Victoria's justice system has been characterised as a "metro-centric" one which gives more weight to offenders' rights than victims'.
The Legal and Social Issues Committee held the first hearing for its inquiry into the system at Wangaratta's Performing Arts and Convention Centre.
A North East victim of crime having to travel to Geelong for their case and victims coming to their third case adjournment, saying 'I just can't do this anymore' were anecdotes given by Merri Health, which runs a victims assistance program.
Team leader Jane O'Neill told MPs there was an "imperative need" for more court circuits and cases took too long to finalise.
"I do not understand how a system can cause that type of turmoil for a victim of crime," she said of re-traumatisation through court delays.
"We know they are set up to attend a trial ... the need to have this finalised is so strong and powerful (and) we can see these clients just go from circuit to circuit, being adjourned.
"It just puts people through the wringer and it's not OK.
"I understand that it takes time for Defence and for prosecutions to prepare their case, but I don't understand why once a committal hearing for instance has been heard, why it can take years for a trial to go ahead."
Timeframes for court matters, which have become "crushing" during COVID-19, trauma-informed practice, and victim impact statements were raised by Merri Health.
"A client said, 'Even if they had just read out my mum's statement, that would have helped - the judge said she read it in her private time, but how do I know she did that?' This is a sister of a deceased victim," Ms O'Neill said.
"We've seen many times, particularly in the Magistrate's Court, when victims are not afforded this opportunity (of giving a victim impact statement) due to the criminal hearing and sentencing progressing on the same day.
"Victims have then lost their only opportunity to speak about their experiences of the crime.
"One current matter involving the sexual assault of a young person under the age of 18 years, has just had a guilty plea submitted by the offender.
"The committal hearing was held in 2018 ... this matter is not expected to finalise until May 2021.
"This is a very long time in a young person's life.
"We need to get the system working faster.
"It is extremely important that all practitioners working within the justice system, from police to magistrates, have appropriate training, knowledge and expertise."
The issue of "magistrate shopping" was raised by Wangaratta MP Tania Maxwell, and while Ms O'Neill had no personal experience of that, she said some judges did not intervene in cross examinations when needed to prevent re-traumatisation.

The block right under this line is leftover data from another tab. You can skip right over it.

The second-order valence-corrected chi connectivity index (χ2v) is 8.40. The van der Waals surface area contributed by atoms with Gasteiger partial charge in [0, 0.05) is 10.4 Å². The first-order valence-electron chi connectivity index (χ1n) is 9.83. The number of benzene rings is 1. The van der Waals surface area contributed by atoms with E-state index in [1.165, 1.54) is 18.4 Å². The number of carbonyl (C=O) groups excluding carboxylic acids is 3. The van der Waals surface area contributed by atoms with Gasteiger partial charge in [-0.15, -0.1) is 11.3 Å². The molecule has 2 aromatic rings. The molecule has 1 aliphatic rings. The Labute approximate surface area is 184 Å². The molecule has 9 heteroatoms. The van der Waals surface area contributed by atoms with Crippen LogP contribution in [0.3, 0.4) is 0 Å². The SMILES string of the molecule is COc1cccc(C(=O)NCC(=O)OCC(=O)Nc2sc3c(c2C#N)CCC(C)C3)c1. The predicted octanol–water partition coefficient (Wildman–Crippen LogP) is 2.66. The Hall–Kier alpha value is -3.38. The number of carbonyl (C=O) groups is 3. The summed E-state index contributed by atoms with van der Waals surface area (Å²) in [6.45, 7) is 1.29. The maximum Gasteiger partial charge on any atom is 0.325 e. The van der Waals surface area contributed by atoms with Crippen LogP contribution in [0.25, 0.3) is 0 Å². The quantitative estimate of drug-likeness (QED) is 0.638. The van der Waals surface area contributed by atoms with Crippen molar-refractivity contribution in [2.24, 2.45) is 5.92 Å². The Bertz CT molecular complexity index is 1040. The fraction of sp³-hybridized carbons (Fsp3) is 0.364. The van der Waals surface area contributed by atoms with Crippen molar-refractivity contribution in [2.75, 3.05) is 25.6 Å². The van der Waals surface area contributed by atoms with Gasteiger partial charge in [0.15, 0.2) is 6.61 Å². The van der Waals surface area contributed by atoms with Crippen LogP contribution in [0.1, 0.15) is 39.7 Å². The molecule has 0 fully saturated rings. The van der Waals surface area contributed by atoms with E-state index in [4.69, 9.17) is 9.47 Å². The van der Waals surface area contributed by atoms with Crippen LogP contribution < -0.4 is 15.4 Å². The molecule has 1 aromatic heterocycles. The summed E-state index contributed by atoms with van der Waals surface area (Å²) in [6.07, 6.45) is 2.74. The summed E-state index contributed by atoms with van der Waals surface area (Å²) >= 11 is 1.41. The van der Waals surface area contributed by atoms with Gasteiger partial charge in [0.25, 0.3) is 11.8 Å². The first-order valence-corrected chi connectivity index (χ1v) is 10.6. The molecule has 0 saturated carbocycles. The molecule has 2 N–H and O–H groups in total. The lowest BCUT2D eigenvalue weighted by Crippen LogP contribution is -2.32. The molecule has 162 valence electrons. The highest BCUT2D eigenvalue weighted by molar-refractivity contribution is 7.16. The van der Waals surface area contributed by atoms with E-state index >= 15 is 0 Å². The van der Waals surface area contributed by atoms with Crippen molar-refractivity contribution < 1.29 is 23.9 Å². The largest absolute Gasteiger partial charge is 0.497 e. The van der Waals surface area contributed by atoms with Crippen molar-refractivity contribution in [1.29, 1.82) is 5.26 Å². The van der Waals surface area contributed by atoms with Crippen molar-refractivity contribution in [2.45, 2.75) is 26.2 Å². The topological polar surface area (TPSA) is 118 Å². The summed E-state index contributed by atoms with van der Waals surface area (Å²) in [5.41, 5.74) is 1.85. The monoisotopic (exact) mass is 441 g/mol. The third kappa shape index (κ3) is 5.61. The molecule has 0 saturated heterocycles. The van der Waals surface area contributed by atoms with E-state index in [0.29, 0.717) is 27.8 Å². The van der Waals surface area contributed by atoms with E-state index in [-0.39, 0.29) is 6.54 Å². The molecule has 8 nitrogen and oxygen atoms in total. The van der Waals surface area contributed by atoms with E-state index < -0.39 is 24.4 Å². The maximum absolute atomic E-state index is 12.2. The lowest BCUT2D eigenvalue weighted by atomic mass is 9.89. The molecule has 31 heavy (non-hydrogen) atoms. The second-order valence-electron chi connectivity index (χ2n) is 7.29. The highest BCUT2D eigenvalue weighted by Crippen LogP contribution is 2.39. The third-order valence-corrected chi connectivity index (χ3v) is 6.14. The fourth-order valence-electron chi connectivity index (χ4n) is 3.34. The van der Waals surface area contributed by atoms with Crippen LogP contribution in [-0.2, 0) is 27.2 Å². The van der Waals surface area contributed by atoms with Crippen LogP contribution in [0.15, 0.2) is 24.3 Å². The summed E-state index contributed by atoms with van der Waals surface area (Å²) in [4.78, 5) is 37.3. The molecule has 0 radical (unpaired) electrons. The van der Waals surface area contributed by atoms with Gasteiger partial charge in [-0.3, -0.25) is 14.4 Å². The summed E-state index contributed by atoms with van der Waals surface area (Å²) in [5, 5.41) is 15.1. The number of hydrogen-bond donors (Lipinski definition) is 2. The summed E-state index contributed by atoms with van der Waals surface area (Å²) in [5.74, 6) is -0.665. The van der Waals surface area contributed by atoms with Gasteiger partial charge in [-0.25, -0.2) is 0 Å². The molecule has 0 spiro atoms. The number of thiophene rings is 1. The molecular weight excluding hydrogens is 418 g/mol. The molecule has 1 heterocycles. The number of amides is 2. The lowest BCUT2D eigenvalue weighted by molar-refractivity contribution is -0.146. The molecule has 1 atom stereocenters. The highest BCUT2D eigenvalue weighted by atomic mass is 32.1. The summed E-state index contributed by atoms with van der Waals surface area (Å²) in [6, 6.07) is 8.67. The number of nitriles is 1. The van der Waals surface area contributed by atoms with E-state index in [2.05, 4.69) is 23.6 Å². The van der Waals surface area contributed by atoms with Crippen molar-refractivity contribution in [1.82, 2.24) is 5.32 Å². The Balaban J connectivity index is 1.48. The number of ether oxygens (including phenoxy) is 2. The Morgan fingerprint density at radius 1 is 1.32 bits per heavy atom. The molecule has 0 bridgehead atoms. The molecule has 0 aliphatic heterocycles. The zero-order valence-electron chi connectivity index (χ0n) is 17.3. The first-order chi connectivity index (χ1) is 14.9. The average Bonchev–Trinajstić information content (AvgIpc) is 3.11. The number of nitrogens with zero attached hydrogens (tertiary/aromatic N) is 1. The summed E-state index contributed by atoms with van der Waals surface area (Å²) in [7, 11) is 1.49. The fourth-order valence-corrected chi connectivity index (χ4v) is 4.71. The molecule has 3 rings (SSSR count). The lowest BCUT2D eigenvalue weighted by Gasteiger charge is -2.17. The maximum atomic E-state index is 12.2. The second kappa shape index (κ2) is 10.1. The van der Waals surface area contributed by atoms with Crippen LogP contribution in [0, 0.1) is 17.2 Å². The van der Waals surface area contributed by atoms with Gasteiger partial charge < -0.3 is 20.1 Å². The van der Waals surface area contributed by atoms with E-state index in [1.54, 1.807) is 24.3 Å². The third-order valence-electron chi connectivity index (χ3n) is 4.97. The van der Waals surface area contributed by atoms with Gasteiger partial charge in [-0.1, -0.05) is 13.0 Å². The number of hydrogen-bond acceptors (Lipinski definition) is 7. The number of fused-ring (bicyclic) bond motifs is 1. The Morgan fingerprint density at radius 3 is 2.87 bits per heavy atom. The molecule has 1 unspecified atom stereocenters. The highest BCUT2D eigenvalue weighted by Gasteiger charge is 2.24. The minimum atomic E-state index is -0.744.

"There are other judges and magistrates who do that very well and are protective of the people giving evidence," she added.
Five MPs were also told of the barriers offenders face, including a high rate of "hidden" learning disabilities and low rates of education.
Centre for Continuing Education chief executive Kerri Barnes said offenders coming out of prison were among society's most vulnerable populations.
"Shame, guilt, abandonment, trauma ... those kinds of things, a person might carry," she said.
"Along with all of that we might see extended periods of absence in school from a traumatic home environment when they were younger."
Fifty per cent of offenders who go through a Hume region program run by the Wangaratta centre were medicated in childhood for ADHD.
This shows the important of early intervention, Finding Strengths program manager Felicity Williams said.
Deputy chair Tien Kieu asked Ms Williams what the education system could do to prevent crime and subsequently, recidivism.
"One of the things that really concerns me about children in our school system, and particularly in regional areas, is to get a clinical assessment is extremely difficult because there's not many clinicians," Ms Williams replied.
"And to get a proper clinical assessment costs everything from $3000 upwards, so you have low socioeconomic families for whom that is absolutely out of their reach.
"My dream would be for (there to be) people in schools who understand these conditions and can actually advocate for these children with their teachers."
Justice Party MP Tania Maxwell, whose motion in Parliament led to the inquiry being established, said it was important the first hearing was held in her city.
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"Week after week, we hear of how our justice system is not working, so don't sit back and be an armchair critic - I encourage people to come forward and tell their story."
Ovens Valley MP Tim McCurdy was present to listen to the first two witnesses.